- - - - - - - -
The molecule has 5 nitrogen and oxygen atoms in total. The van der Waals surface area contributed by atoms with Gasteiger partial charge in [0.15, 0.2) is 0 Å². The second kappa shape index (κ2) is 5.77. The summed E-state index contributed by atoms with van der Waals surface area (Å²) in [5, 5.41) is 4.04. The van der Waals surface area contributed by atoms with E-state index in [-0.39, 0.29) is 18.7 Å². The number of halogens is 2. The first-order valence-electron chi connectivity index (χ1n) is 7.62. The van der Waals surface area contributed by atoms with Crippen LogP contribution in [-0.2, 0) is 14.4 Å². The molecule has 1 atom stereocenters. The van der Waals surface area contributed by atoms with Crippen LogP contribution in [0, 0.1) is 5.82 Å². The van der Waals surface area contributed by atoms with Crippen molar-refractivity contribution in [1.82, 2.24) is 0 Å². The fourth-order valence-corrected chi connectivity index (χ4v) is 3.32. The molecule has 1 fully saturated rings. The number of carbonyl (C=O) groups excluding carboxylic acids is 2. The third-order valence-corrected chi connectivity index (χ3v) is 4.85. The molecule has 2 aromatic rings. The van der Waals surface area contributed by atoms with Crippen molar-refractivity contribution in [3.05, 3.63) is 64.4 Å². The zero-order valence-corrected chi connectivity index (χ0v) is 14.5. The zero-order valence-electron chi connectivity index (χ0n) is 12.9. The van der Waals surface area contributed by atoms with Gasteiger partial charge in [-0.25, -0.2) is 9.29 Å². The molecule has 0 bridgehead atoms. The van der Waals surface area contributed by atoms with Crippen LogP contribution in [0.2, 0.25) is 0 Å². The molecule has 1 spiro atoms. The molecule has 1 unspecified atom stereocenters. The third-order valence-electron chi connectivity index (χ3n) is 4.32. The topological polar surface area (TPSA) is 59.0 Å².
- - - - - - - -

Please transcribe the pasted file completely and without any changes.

The molecule has 5 nitrogen and oxygen atoms in total. The van der Waals surface area contributed by atoms with Gasteiger partial charge in [0.15, 0.2) is 0 Å². The second kappa shape index (κ2) is 5.77. The summed E-state index contributed by atoms with van der Waals surface area (Å²) in [5, 5.41) is 4.04. The van der Waals surface area contributed by atoms with E-state index in [-0.39, 0.29) is 18.7 Å². The number of halogens is 2. The first-order valence-electron chi connectivity index (χ1n) is 7.62. The van der Waals surface area contributed by atoms with Crippen LogP contribution in [-0.2, 0) is 14.4 Å². The molecule has 1 atom stereocenters. The van der Waals surface area contributed by atoms with Crippen LogP contribution in [0, 0.1) is 5.82 Å². The van der Waals surface area contributed by atoms with Crippen molar-refractivity contribution in [1.82, 2.24) is 0 Å². The fourth-order valence-corrected chi connectivity index (χ4v) is 3.32. The molecule has 1 fully saturated rings. The number of carbonyl (C=O) groups excluding carboxylic acids is 2. The third-order valence-corrected chi connectivity index (χ3v) is 4.85. The molecule has 2 aromatic rings. The van der Waals surface area contributed by atoms with Crippen molar-refractivity contribution in [3.05, 3.63) is 64.4 Å². The zero-order valence-corrected chi connectivity index (χ0v) is 14.5. The zero-order valence-electron chi connectivity index (χ0n) is 12.9. The van der Waals surface area contributed by atoms with Gasteiger partial charge in [-0.25, -0.2) is 9.29 Å². The molecule has 0 bridgehead atoms. The van der Waals surface area contributed by atoms with Crippen LogP contribution in [0.2, 0.25) is 0 Å². The molecule has 1 spiro atoms. The molecule has 1 unspecified atom stereocenters. The third-order valence-electron chi connectivity index (χ3n) is 4.32. The topological polar surface area (TPSA) is 59.0 Å².